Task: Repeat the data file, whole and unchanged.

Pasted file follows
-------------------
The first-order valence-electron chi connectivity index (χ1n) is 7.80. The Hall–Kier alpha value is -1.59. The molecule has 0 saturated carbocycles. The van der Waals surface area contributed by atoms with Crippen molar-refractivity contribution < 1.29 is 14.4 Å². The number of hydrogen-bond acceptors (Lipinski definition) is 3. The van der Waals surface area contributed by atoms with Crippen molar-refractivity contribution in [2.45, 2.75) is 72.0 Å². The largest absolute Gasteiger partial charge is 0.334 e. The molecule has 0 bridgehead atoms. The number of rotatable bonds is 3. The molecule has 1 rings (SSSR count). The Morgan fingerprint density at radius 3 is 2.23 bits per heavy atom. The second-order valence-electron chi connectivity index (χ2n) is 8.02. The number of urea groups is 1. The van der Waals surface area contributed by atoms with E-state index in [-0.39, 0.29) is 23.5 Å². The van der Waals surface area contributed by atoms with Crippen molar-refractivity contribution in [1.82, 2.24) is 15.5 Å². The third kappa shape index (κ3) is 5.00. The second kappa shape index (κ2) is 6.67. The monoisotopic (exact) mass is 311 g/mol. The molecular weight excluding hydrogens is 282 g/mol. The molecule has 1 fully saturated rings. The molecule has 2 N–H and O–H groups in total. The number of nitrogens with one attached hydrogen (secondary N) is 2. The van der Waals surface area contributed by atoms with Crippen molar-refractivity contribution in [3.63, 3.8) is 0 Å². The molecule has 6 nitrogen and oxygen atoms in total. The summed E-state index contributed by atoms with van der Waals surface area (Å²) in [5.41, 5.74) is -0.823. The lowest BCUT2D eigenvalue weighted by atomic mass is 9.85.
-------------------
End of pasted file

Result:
The first-order valence-electron chi connectivity index (χ1n) is 7.80. The Hall–Kier alpha value is -1.59. The molecule has 0 saturated carbocycles. The van der Waals surface area contributed by atoms with Crippen molar-refractivity contribution < 1.29 is 14.4 Å². The number of hydrogen-bond acceptors (Lipinski definition) is 3. The van der Waals surface area contributed by atoms with Crippen molar-refractivity contribution in [2.45, 2.75) is 72.0 Å². The largest absolute Gasteiger partial charge is 0.334 e. The molecule has 0 bridgehead atoms. The number of rotatable bonds is 3. The molecule has 1 rings (SSSR count). The Morgan fingerprint density at radius 3 is 2.23 bits per heavy atom. The second-order valence-electron chi connectivity index (χ2n) is 8.02. The number of urea groups is 1. The van der Waals surface area contributed by atoms with E-state index in [-0.39, 0.29) is 23.5 Å². The van der Waals surface area contributed by atoms with Crippen molar-refractivity contribution in [1.82, 2.24) is 15.5 Å². The third kappa shape index (κ3) is 5.00. The second kappa shape index (κ2) is 6.67. The monoisotopic (exact) mass is 311 g/mol. The molecular weight excluding hydrogens is 282 g/mol. The molecule has 1 fully saturated rings. The molecule has 2 N–H and O–H groups in total. The number of nitrogens with one attached hydrogen (secondary N) is 2. The van der Waals surface area contributed by atoms with Crippen molar-refractivity contribution in [3.63, 3.8) is 0 Å². The molecule has 6 nitrogen and oxygen atoms in total. The summed E-state index contributed by atoms with van der Waals surface area (Å²) in [5.41, 5.74) is -0.823. The lowest BCUT2D eigenvalue weighted by atomic mass is 9.85.